Personal rules such as Hindu, canon law and Muslim law prevailed even before the sovereign started legislating, yet not only have these laws been recognized but have been practiced with overwhelming dedication.

    Secondly, as applicable to the administration of justice by the Court of Legal Affairs, the legal character of the statute becomes apparent. Also legal sanctions are used in the courts, albeit created by the sovereign. Courts can misunderstand or dismiss a tradition. The court also sets down rulings or cases that are frequently monitored religiously in subsequent cases.
  2. The philosophy of Austin is not applicable to constitutional law. Any sovereign is subject to the Constitution regardless of his might and the latter can't be equated to a state's "order." The notion of saying that the Constitution, the rule of the sovereign, would guide the sovereign would, in essence, be an insane one. Moreover, the Constitution is mostly the highest legislation which falls before the state. The Constitution. It defeats the pretension of Austin that the Supreme establishes the constitutional rule.
  3. The term applies mostly to the State of the Monarchical Police that is author of the law and authorizes those who do not respect to do wrong. There are authorizing and encouraging laws in the modern world, which give the people rights. They are strictly permissive and grant the client discretion. In their true meaning, they can't be considered an order.

    For example, the legislation that grants me my voting right does not tell me how I am going to vote.

    I am not penalized in the legislation that grants me the freedom to write a will.

    Legislation is founded on the principle of immunity from untouchability or bigamy
  4. The sanction is not the only reason behind compliance, as opposed to what is considered. It is valued for prudence and religious reasons as well. Normally, during the lives of the first partner one does not enter into a second marriage relationship because he fears punishment, but also because of love and affection. Furthermore, if each individual wishes to defy the sovereign's rule, they must fall... Practical restrictions on civil penalties.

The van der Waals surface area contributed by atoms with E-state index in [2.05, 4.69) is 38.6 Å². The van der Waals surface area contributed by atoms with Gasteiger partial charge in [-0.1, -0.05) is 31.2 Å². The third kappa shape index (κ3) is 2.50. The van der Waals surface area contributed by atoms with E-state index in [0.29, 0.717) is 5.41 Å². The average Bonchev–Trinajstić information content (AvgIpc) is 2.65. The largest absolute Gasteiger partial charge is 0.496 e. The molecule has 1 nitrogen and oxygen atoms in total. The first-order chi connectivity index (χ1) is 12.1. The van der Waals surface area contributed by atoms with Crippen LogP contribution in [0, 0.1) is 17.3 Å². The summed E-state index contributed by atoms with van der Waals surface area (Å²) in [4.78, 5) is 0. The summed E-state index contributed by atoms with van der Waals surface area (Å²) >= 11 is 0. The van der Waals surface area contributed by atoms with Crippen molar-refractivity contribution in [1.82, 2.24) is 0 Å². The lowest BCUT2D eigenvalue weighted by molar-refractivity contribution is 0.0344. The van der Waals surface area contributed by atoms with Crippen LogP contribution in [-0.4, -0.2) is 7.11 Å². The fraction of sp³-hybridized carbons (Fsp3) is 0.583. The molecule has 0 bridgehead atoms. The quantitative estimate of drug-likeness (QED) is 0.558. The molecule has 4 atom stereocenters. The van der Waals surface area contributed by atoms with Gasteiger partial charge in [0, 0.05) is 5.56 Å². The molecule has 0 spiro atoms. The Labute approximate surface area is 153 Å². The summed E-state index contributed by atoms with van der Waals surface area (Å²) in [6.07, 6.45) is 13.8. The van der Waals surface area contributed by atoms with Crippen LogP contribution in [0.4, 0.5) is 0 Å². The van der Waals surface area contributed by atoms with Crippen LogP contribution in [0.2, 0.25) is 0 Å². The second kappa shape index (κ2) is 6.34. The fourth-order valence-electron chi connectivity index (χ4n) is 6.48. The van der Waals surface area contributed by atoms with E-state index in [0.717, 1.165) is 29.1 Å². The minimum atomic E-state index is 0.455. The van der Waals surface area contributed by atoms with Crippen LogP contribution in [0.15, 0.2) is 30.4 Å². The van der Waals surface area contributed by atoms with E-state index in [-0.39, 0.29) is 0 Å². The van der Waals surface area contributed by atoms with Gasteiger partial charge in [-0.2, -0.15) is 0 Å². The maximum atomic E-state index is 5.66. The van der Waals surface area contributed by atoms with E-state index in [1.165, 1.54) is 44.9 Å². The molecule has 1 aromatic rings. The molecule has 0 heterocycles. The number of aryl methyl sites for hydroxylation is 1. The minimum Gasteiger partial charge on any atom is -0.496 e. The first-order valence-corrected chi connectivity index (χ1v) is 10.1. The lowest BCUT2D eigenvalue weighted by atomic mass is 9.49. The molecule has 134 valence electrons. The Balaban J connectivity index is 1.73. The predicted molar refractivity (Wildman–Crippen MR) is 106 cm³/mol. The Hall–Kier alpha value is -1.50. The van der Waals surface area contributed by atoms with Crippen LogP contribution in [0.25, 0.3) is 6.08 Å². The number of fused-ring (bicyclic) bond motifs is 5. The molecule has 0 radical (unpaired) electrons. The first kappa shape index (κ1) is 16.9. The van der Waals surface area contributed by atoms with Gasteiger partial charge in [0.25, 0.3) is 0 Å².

5. It is not acknowledged by Austin that international law is not established by a government, but is still recognized and valued as a law by most countries. In the International Arena there is no body that can enact or sanction international obligations. However, the adherence to them is mostly awaited.
  6. Law does not necessarily apply to all in general. It is also planned specifically for certain individuals or scenarios.

    For example, divorce laws only apply to divorce seekers.

    There are statutory rules or centric positions.

    In its description, Austin does not consider these specialized or specific rules.
  7. Law, above all, is a tool for achieving judiciary. Any meaning is insufficient if it does not recognize that justice is the end of the statute.
  8. The aversion of legal elements determining the statute is another constraint. In order to grasp the essence and requirements of the Statute, an ethic on which a law is construed is necessary.
It is important to remember that Austin's philosophy, considering its legitimate critique, remains one of the most important theories of law and still has some significance in some respects.

A number of thought- and lawyers contrasted Austin's opinions with Bentham's, concluding that the latter in western society are more fitting. The notion of Austin's positive law and positive philosophy was criticized extensively and western society excluded their applicability and validity. However, several key points of ethical methodological positivism have emerged.

In the light of this discussion it is clear that Austin's theory is less relevant in contemporary India than it does because it does not take into account many factors such as international law, power separation and democratic governance that have enabled India to maintain its integrity, unity and prosperity and to thrive from the British colonial rule to the greatest d Intelligence over time. In addition, given the immensity of India's cultural and religious heritage and its youth, not everything can be achieved under drastic legislative circumstances in line with nearly 150 years of theory.

  • P.S.A. Pillai Edition, Jurisprudence and Legal Theory, 3rd edition
  • K. Llewellyn (1960) Book Review, University of Chicago Law Review, P. 254
  • E. Nalbandian (2010) "Sociological Jurisprudence � General Introduction to Concepts" Vol. 3 Mizan Law Review, No. 6
  • VD Mahajan, Jurisprudence and Legal Theory, 5th edition
  • 1967 SCR (2) 762
  • M. Freeman & D. Lloyd (2001) Lloyd's Introduction to Jurisprudence, 7th Ed. Sweet & Maxwell
Written By: Anmol Gupta, Jindal Global University